As of yesterday we have 75 videos on YouTube, getting over 300,000 views a month and growing. Just imagine the type of comments that drunk college kids sometimes leave overnight. Yes, it’s important to NOT ever let that stuff get to you. And what’s a true blessing is that overall most of the comments we get on YouTube are actually to some degree useful and intelligent. And yes, that’s a major achievement for the YouTube audience – the demographic is getting a little older, but it’s still skewed to the early college crowd (read: Digg).

        As we all grow our readership in the quest to the 1 million reader a day mark and beyond, we’ll see much more reaction from people out there – most of it positive and receptive, some ignorant, and some downright foul. All those people have their own lives and problems, and I truly feel sad for someone who takes time out of their day to leave a nasty comment or send a nasty email. Fro me that seems like such a sad existence be day to day – it’s just one I can’t fathom. But we all have our path and our journey in this world, and that’s OK.

        If you wish to grown, then never let it get to you. Yeah, that’s easier said than done sometimes, but it CAN be done.

        Welcome the feedback and move forth. There will be people who don’t embrace your message and they’ll sometimes express that in less-than-constructive manner depending on their social expertise and maturity.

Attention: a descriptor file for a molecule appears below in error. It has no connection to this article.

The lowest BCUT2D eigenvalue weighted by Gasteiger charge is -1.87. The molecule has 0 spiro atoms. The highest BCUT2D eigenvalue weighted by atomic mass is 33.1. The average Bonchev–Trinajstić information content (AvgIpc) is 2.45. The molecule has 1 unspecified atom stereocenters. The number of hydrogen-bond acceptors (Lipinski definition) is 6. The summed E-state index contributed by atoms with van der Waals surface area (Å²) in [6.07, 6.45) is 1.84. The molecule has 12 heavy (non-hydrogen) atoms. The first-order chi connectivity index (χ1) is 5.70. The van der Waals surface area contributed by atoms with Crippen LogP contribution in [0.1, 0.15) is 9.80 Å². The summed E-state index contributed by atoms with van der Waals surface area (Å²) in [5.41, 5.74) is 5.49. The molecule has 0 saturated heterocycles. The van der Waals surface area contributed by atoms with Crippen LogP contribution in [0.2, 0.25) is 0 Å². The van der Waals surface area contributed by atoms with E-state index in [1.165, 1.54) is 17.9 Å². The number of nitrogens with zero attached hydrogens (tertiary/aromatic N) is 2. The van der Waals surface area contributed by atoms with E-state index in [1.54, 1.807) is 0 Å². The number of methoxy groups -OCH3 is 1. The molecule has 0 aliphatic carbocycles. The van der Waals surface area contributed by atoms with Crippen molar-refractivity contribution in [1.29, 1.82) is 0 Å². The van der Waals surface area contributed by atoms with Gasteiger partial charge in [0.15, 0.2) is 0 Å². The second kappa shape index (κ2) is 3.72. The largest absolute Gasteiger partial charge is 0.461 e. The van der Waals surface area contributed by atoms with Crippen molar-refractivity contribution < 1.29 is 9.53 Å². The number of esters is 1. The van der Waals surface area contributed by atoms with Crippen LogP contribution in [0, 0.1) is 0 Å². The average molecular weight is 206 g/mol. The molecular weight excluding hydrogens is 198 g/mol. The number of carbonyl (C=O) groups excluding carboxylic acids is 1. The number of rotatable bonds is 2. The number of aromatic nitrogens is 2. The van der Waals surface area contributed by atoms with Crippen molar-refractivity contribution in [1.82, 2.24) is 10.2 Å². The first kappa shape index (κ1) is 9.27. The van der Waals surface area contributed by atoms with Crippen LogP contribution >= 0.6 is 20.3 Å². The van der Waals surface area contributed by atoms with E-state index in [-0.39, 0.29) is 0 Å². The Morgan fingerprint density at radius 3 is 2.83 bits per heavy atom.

A wise friend once said “What someone else thinks of you is NONE OF YOUR BUSINESS”. We live by that rule – and thus we embrace the challenges of the 1 million reader a day goal with anticipation and joy – no fear.

        And as we all know from the Law of Attraction – focus your energy on the good, on what you WANT to see more of – and so it will be.

        Blessings to all – even those who disagree, however they choose to express themselves.

        Have an awesome day!
        Dan

      24. Dan and Jennifer on September 28th, 2007 6:43 pm

        OK folks, step right up… we have a winner!

        With 300,000+ youtube views a month and growing daily, we get our share of creative comments, mostly useful though.

        But here’s our winner – the most foul comment on a video yet!

        Ed will likely star a few things out, but here it is in it’s glorious entirety. You can’t even get mad at stuff this outrageous.

        Fanatical religious fundamentalism at it’s best:

        Editor’s Note: Language has been changed to protect the innocent. Not that any of us are all that innocent!

        —————————————————-
        “F**K YOU MOTHERS F**KERS GO TO HELL , YOU VERY STUPID AND silly DO YOU THING GOD creation PEOPLE TO DO PORN !!!!!!!!!!
        YOU SO STUPID I HATE BITCHES SO MUCH THERES NO DIGNITY NO DIGNITY NO DIGNITY NO SHAME YOU ARE NOTHING”
        —————————————————–

        And here’s the video for those curious what that poor man was rambling about. Hopefully he didn’t injure himself or have a stroke or something.
        http://www.youtube.com/watch?v=rrEnHTxyDQQ

        Have an awesome day!
        D&J

      25. How to be a Positive Force In The Blogosphere And Beyond - Evolving Times - The Law of Attraction Resource for Personal Growth on October 4th, 2007 6:09 am

        […] few vocal examples of not-so-positive members of this community. If youÒ€ℒve read my article on the 10-Best-Insulting-commments or perused the comments over at Digg on my comfort zone article youÒ€ℒve seen some examples. And […]

      26. OOM on October 5th, 2007 2:10 pm

        Yeah, a good post to read and re-read. Means I’m a lucky guy since I read no such stupid comments. PS: Dan and Jennifer – how “lovely” πŸ™‚

      Got something to say?